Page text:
7. 7. Talking About Special Education Volume II - FASD , 2006 Talking About Special Education Volume II - FASD , 2006 Individual Education Plan (IEP) Paradigm Shifts and FASD Taken from Building Strengths, Creating Hope — Alberta The Individual Education Plan is the cornerstone to the Learning. For a complete manual for instruction online at: http:// educational program of many students with FASD. www.education.gov.ab.ca/K_12/specialneeds/fasd.asp Students with FASD can be successful when realistic From seeing the child as To understanding the child as and effective approaches are used. There is much Won’t Can’t hope for this population! Bad, annoying Frustrated, challenged When realistic and achievable goals are designed Lazy, unmotivated Trying hard, tired of failing Lying Story telling to compensate for based on previous and appropriate assessment, the memory, filling in the blanks stage is set for student growth and success. Fussy Oversensitive Acting young, babied Being younger The successful IEP is collaborative in nature, and Trying to get attention Needing contact, support involves all team members (teacher, teacher Inappropriate Displaying behaviours of a younger child assistants, family members, the student, and others Doesn’t try Exhausted or can’t get started working with the student in their educational program). Mean Defensive, hurt The IEP is designed to set the student up for success. Doesn’t care Can’t show feeling It focuses on the student strengths, and incorporates Refuses to sit still Over stimulated support in the areas of student need. Resisting Doesn’t get it Trying to annoy me Can’t remember Showing off * If you would like to have FNESC Special Education Support demonstrate and facilitate an IEP at your school, please call or email Kelly From Personal Feelings of: To Feelings of: Kitchen at 1.877.422.3672 or kellyk@fnesc.ca Hopelessness Hope Fear Chaos, confusion Understanding If you have questions related to the IEP please email or Power struggles Organization, comprehension call Madeline Price at 1. 877.422.3672, Isolation Working with madelinep@fnesc.ca or call our Toll Free resource Line Networking, collaboration at 1.877.547.1919 or email Lisa Ellis at lisae@fnesc.ca Professional shifts from: To: ***** See Appendix for Example of IEP ***** Stopping behaviours Preventing Problems Behaviour Modification Modeling, using cues Changing people Changing environments Page 10 Page 11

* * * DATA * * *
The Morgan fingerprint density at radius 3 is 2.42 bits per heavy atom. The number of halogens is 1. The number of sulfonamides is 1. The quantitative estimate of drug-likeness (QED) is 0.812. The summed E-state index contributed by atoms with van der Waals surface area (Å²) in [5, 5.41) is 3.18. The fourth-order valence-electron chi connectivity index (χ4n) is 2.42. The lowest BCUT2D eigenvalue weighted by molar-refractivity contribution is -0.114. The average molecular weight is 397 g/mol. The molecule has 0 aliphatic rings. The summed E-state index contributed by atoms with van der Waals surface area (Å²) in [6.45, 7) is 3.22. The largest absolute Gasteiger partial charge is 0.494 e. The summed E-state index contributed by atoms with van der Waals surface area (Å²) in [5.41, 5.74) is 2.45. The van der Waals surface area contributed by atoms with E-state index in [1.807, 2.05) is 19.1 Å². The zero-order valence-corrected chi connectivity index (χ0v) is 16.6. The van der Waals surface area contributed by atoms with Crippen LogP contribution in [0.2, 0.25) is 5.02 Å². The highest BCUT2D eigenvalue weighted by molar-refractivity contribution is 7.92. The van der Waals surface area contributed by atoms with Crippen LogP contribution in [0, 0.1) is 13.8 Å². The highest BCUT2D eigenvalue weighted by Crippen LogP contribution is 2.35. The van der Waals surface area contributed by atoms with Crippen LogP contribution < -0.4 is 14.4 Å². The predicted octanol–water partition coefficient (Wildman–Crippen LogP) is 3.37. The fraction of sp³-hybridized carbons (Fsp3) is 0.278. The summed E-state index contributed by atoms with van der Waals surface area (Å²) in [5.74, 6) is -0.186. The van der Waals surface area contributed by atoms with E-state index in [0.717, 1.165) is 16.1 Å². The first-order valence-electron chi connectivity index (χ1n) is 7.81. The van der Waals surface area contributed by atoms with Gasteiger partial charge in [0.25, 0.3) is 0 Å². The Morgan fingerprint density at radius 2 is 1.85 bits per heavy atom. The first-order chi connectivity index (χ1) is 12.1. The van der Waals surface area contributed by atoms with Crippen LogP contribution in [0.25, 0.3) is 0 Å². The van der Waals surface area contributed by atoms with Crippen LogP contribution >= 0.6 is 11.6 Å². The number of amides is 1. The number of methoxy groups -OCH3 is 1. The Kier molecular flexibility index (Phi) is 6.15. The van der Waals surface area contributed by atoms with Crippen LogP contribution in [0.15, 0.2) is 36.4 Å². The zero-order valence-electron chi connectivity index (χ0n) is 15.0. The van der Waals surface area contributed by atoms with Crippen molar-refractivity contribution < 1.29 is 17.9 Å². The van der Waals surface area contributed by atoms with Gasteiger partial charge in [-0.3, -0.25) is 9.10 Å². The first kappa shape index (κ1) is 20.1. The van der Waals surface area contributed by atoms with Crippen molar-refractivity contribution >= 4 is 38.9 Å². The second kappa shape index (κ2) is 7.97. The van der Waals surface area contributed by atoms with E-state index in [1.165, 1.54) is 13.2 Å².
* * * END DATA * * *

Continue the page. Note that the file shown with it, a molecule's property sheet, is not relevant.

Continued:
8. 8. Talking About Special Education Volume II - FASD , 2006 Talking About Special Education Volume II - FASD , 2006 When teaching students with FAS/FAE... FASD in the Classroom (Adapted from FAS/E Support Network 604.576.9911 Remove charts, maps, etc. after use or email info@fetalalcohol.com Break down work into small pieces In group activities, pair a FAS/E child with a high tolerance child When teaching students with FAS/FAE, try the Have the same teacher, Teacher aide, assistant all following: year  Teach memory strategies Provide order!!! Control interruptions of the classroom Keep a routine oriented classroom Do not allow any talking-out with out hands up  Provide a highly structured environment Use homework books with parents, making the Build in transition periods  teacher and parents responsible for the books  Make areas of the room clearly defined by Clean out the child’s desk with them at least once activity (wall decorations should reflect only what weekly goes on in that area) Use a wide spaced paper Use pink highlighters, not yellow Put as little as possible on the walls Find a way to provide at least some lunch hour and Keep colour to a minimum  recess supervision Put desks in rows—groupings do not work  Keep any time out very short Put the child directly across from speaker for Supervise the child when going from one place to eye contact another  Use uncluttered worksheets Use open book tests with the areas being tested Give immediate feedback on assignments highlighted Keep a posted schedule for the day’s activities Limit homework to a reasonable amount Ask visitors to the classroom to arrive on time Allow the student more time to respond to questions  Flick the classroom lights to get attention  Try to have all people who interact with the child use Test one on one for knowledge, not attention the same language to mean the same thing Give thought to developing a peer monitoring Use redirects—”this is your”…”this is where it program goes” After elementary school, emphasize life skills and Plan ahead for special events and keep them vocational training infrequent  Don’t personalize behaviour Break up concentration activities with physical Use concrete measures of time (see next page) activities Teach explicitly, never assume the student will get it Store books, materials, etc. by type, not size (see T chart—Page 26) Label shelves and cupboards with words and Listen to parents! They often know what works best pictures/symbols Page 12 Page 13